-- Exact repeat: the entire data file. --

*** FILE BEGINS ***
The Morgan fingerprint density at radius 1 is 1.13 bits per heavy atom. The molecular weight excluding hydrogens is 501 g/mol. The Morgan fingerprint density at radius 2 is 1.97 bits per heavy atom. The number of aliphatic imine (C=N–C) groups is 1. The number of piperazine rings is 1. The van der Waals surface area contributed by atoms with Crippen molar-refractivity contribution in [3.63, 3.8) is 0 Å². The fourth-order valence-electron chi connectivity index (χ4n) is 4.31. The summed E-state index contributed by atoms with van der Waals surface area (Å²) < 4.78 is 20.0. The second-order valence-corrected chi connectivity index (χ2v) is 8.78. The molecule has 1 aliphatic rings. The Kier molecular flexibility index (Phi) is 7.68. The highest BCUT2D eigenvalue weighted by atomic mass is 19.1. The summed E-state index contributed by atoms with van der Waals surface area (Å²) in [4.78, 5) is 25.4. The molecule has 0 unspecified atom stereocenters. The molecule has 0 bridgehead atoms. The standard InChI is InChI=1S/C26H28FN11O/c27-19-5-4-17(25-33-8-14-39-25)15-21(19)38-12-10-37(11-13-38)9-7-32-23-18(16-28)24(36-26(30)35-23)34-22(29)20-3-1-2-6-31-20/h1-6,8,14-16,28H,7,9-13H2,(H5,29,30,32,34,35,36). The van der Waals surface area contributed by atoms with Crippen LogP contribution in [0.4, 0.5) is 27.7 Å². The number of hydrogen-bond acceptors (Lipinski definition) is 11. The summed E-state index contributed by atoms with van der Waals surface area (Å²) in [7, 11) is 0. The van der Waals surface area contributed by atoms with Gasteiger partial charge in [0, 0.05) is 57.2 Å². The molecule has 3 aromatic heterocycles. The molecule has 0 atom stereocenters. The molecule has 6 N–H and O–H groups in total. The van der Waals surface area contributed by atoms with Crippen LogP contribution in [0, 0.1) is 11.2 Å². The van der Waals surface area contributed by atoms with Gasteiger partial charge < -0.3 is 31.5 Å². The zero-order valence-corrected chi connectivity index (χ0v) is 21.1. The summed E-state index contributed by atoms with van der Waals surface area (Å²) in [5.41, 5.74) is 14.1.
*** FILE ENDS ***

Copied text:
The Morgan fingerprint density at radius 1 is 1.13 bits per heavy atom. The molecular weight excluding hydrogens is 501 g/mol. The Morgan fingerprint density at radius 2 is 1.97 bits per heavy atom. The number of aliphatic imine (C=N–C) groups is 1. The number of piperazine rings is 1. The van der Waals surface area contributed by atoms with Crippen molar-refractivity contribution in [3.63, 3.8) is 0 Å². The fourth-order valence-electron chi connectivity index (χ4n) is 4.31. The summed E-state index contributed by atoms with van der Waals surface area (Å²) < 4.78 is 20.0. The second-order valence-corrected chi connectivity index (χ2v) is 8.78. The molecule has 1 aliphatic rings. The Kier molecular flexibility index (Phi) is 7.68. The highest BCUT2D eigenvalue weighted by atomic mass is 19.1. The summed E-state index contributed by atoms with van der Waals surface area (Å²) in [4.78, 5) is 25.4. The molecule has 0 unspecified atom stereocenters. The molecule has 0 bridgehead atoms. The standard InChI is InChI=1S/C26H28FN11O/c27-19-5-4-17(25-33-8-14-39-25)15-21(19)38-12-10-37(11-13-38)9-7-32-23-18(16-28)24(36-26(30)35-23)34-22(29)20-3-1-2-6-31-20/h1-6,8,14-16,28H,7,9-13H2,(H5,29,30,32,34,35,36). The van der Waals surface area contributed by atoms with Crippen LogP contribution in [0.4, 0.5) is 27.7 Å². The number of hydrogen-bond acceptors (Lipinski definition) is 11. The summed E-state index contributed by atoms with van der Waals surface area (Å²) in [7, 11) is 0. The van der Waals surface area contributed by atoms with Gasteiger partial charge in [0, 0.05) is 57.2 Å². The molecule has 3 aromatic heterocycles. The molecule has 0 atom stereocenters. The molecule has 6 N–H and O–H groups in total. The van der Waals surface area contributed by atoms with Crippen LogP contribution in [0, 0.1) is 11.2 Å². The van der Waals surface area contributed by atoms with Gasteiger partial charge < -0.3 is 31.5 Å². The zero-order valence-corrected chi connectivity index (χ0v) is 21.1. The summed E-state index contributed by atoms with van der Waals surface area (Å²) in [5.41, 5.74) is 14.1.